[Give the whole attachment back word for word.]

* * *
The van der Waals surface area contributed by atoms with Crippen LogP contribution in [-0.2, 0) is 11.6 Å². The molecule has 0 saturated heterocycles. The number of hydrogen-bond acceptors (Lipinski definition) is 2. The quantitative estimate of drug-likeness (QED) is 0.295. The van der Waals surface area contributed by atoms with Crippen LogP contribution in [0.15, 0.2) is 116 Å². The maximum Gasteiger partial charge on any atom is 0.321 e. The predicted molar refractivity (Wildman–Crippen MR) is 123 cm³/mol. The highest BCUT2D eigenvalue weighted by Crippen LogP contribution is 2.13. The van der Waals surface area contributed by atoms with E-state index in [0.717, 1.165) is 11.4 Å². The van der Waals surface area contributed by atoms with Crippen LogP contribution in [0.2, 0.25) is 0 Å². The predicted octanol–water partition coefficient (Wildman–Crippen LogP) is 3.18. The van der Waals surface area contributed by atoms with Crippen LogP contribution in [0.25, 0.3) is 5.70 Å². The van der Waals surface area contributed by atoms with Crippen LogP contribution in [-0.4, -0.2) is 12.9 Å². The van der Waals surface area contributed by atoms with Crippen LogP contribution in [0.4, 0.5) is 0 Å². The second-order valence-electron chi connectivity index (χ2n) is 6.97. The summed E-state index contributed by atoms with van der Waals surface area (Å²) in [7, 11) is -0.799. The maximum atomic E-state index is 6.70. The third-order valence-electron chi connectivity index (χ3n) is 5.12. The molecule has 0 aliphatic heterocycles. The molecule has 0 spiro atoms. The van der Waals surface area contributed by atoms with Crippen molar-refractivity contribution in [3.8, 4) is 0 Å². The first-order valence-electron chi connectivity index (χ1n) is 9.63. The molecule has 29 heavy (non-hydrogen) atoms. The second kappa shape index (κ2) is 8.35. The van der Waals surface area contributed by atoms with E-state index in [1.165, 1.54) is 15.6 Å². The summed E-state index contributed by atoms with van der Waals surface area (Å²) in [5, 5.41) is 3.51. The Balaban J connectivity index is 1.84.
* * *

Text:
The van der Waals surface area contributed by atoms with Crippen LogP contribution in [-0.2, 0) is 11.6 Å². The molecule has 0 saturated heterocycles. The number of hydrogen-bond acceptors (Lipinski definition) is 2. The quantitative estimate of drug-likeness (QED) is 0.295. The van der Waals surface area contributed by atoms with Crippen LogP contribution in [0.15, 0.2) is 116 Å². The maximum Gasteiger partial charge on any atom is 0.321 e. The predicted molar refractivity (Wildman–Crippen MR) is 123 cm³/mol. The highest BCUT2D eigenvalue weighted by Crippen LogP contribution is 2.13. The van der Waals surface area contributed by atoms with E-state index in [0.717, 1.165) is 11.4 Å². The van der Waals surface area contributed by atoms with Crippen LogP contribution in [0.2, 0.25) is 0 Å². The predicted octanol–water partition coefficient (Wildman–Crippen LogP) is 3.18. The van der Waals surface area contributed by atoms with Crippen LogP contribution in [0.25, 0.3) is 5.70 Å². The van der Waals surface area contributed by atoms with Crippen LogP contribution in [-0.4, -0.2) is 12.9 Å². The van der Waals surface area contributed by atoms with Crippen LogP contribution in [0.4, 0.5) is 0 Å². The second-order valence-electron chi connectivity index (χ2n) is 6.97. The summed E-state index contributed by atoms with van der Waals surface area (Å²) in [7, 11) is -0.799. The maximum atomic E-state index is 6.70. The third-order valence-electron chi connectivity index (χ3n) is 5.12. The molecule has 0 aliphatic heterocycles. The molecule has 0 spiro atoms. The van der Waals surface area contributed by atoms with Crippen molar-refractivity contribution in [3.8, 4) is 0 Å². The first-order valence-electron chi connectivity index (χ1n) is 9.63. The molecule has 29 heavy (non-hydrogen) atoms. The second kappa shape index (κ2) is 8.35. The van der Waals surface area contributed by atoms with E-state index in [1.165, 1.54) is 15.6 Å². The summed E-state index contributed by atoms with van der Waals surface area (Å²) in [5, 5.41) is 3.51. The Balaban J connectivity index is 1.84.